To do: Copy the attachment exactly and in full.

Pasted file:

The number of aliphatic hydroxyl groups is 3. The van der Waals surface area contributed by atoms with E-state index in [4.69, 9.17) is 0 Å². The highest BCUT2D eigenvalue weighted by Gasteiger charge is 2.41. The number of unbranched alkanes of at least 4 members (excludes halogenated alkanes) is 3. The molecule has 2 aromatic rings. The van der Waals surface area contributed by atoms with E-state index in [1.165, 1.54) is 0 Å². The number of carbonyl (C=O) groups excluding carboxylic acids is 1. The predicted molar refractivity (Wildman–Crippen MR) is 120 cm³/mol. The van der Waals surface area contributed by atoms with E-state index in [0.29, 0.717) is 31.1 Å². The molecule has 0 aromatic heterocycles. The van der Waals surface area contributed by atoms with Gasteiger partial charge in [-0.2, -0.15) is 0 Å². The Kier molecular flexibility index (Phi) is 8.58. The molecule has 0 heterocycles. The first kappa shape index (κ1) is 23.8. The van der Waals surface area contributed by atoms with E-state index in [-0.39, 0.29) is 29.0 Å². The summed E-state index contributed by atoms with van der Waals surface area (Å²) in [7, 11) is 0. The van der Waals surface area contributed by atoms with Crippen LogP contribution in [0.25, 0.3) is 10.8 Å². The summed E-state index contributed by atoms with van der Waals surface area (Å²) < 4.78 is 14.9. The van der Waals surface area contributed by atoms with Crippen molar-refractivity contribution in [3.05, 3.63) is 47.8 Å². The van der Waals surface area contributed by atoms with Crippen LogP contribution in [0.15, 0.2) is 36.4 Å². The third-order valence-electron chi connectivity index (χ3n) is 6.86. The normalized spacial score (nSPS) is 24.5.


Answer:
The number of aliphatic hydroxyl groups is 3. The van der Waals surface area contributed by atoms with E-state index in [4.69, 9.17) is 0 Å². The highest BCUT2D eigenvalue weighted by Gasteiger charge is 2.41. The number of unbranched alkanes of at least 4 members (excludes halogenated alkanes) is 3. The molecule has 2 aromatic rings. The van der Waals surface area contributed by atoms with E-state index in [1.165, 1.54) is 0 Å². The number of carbonyl (C=O) groups excluding carboxylic acids is 1. The predicted molar refractivity (Wildman–Crippen MR) is 120 cm³/mol. The van der Waals surface area contributed by atoms with E-state index in [0.29, 0.717) is 31.1 Å². The molecule has 0 aromatic heterocycles. The van der Waals surface area contributed by atoms with Gasteiger partial charge in [-0.2, -0.15) is 0 Å². The Kier molecular flexibility index (Phi) is 8.58. The molecule has 0 heterocycles. The first kappa shape index (κ1) is 23.8. The van der Waals surface area contributed by atoms with E-state index in [-0.39, 0.29) is 29.0 Å². The summed E-state index contributed by atoms with van der Waals surface area (Å²) in [7, 11) is 0. The van der Waals surface area contributed by atoms with Crippen LogP contribution in [0.25, 0.3) is 10.8 Å². The summed E-state index contributed by atoms with van der Waals surface area (Å²) < 4.78 is 14.9. The van der Waals surface area contributed by atoms with Crippen molar-refractivity contribution in [3.05, 3.63) is 47.8 Å². The van der Waals surface area contributed by atoms with Crippen LogP contribution in [0.15, 0.2) is 36.4 Å². The third-order valence-electron chi connectivity index (χ3n) is 6.86. The normalized spacial score (nSPS) is 24.5.